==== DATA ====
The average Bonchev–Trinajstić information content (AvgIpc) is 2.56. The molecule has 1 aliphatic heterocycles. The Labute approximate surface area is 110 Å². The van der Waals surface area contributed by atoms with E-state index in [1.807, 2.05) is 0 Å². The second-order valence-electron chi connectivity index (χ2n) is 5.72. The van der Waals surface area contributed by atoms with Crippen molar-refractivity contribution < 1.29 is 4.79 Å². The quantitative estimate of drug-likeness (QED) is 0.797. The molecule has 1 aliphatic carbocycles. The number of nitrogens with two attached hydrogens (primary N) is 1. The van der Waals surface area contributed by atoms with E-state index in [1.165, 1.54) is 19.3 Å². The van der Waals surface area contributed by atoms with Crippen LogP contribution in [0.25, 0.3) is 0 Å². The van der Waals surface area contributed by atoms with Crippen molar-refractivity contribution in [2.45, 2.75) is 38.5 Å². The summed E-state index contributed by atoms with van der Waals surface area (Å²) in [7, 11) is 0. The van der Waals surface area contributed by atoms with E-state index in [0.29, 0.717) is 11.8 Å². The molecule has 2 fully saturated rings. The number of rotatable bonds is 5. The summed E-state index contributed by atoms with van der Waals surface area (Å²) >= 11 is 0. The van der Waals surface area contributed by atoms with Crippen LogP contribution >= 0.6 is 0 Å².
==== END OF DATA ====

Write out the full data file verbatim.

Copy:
The average Bonchev–Trinajstić information content (AvgIpc) is 2.56. The molecule has 1 aliphatic heterocycles. The Labute approximate surface area is 110 Å². The van der Waals surface area contributed by atoms with E-state index in [1.807, 2.05) is 0 Å². The second-order valence-electron chi connectivity index (χ2n) is 5.72. The van der Waals surface area contributed by atoms with Crippen molar-refractivity contribution < 1.29 is 4.79 Å². The quantitative estimate of drug-likeness (QED) is 0.797. The molecule has 1 aliphatic carbocycles. The number of nitrogens with two attached hydrogens (primary N) is 1. The van der Waals surface area contributed by atoms with E-state index in [1.165, 1.54) is 19.3 Å². The van der Waals surface area contributed by atoms with Crippen LogP contribution in [0.25, 0.3) is 0 Å². The van der Waals surface area contributed by atoms with Crippen molar-refractivity contribution in [2.45, 2.75) is 38.5 Å². The summed E-state index contributed by atoms with van der Waals surface area (Å²) in [7, 11) is 0. The van der Waals surface area contributed by atoms with E-state index in [0.29, 0.717) is 11.8 Å². The molecule has 2 fully saturated rings. The number of rotatable bonds is 5. The summed E-state index contributed by atoms with van der Waals surface area (Å²) >= 11 is 0. The van der Waals surface area contributed by atoms with Crippen LogP contribution >= 0.6 is 0 Å².